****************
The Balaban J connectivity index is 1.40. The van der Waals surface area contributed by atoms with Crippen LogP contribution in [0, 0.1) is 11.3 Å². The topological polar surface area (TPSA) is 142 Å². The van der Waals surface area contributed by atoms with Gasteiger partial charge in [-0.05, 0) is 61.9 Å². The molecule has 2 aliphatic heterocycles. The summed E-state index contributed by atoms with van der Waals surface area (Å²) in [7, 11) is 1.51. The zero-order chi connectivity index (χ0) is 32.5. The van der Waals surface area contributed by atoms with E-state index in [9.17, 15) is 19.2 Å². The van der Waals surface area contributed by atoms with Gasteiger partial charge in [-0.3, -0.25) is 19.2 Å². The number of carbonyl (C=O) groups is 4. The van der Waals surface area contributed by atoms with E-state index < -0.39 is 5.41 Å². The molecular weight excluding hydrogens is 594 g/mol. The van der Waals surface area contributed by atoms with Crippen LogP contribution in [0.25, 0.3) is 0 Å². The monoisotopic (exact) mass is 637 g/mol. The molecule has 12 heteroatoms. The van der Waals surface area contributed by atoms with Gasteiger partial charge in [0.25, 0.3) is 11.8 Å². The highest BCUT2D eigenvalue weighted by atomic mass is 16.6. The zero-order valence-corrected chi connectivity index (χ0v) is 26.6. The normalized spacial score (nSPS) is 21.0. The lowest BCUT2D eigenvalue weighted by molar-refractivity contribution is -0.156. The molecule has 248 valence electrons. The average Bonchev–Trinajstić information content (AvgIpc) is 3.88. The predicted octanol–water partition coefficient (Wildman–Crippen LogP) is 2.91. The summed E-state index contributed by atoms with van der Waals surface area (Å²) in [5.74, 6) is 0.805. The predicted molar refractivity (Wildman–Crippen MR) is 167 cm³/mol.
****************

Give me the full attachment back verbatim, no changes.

The Balaban J connectivity index is 1.40. The van der Waals surface area contributed by atoms with Crippen LogP contribution in [0, 0.1) is 11.3 Å². The topological polar surface area (TPSA) is 142 Å². The van der Waals surface area contributed by atoms with Gasteiger partial charge in [-0.05, 0) is 61.9 Å². The molecule has 2 aliphatic heterocycles. The summed E-state index contributed by atoms with van der Waals surface area (Å²) in [7, 11) is 1.51. The zero-order chi connectivity index (χ0) is 32.5. The van der Waals surface area contributed by atoms with E-state index in [9.17, 15) is 19.2 Å². The van der Waals surface area contributed by atoms with Gasteiger partial charge in [-0.3, -0.25) is 19.2 Å². The number of carbonyl (C=O) groups is 4. The van der Waals surface area contributed by atoms with E-state index < -0.39 is 5.41 Å². The molecular weight excluding hydrogens is 594 g/mol. The van der Waals surface area contributed by atoms with Crippen LogP contribution in [0.25, 0.3) is 0 Å². The monoisotopic (exact) mass is 637 g/mol. The molecule has 12 heteroatoms. The van der Waals surface area contributed by atoms with Gasteiger partial charge in [0.25, 0.3) is 11.8 Å². The highest BCUT2D eigenvalue weighted by atomic mass is 16.6. The zero-order valence-corrected chi connectivity index (χ0v) is 26.6. The normalized spacial score (nSPS) is 21.0. The lowest BCUT2D eigenvalue weighted by molar-refractivity contribution is -0.156. The molecule has 248 valence electrons. The average Bonchev–Trinajstić information content (AvgIpc) is 3.88. The predicted octanol–water partition coefficient (Wildman–Crippen LogP) is 2.91. The summed E-state index contributed by atoms with van der Waals surface area (Å²) in [5.74, 6) is 0.805. The predicted molar refractivity (Wildman–Crippen MR) is 167 cm³/mol.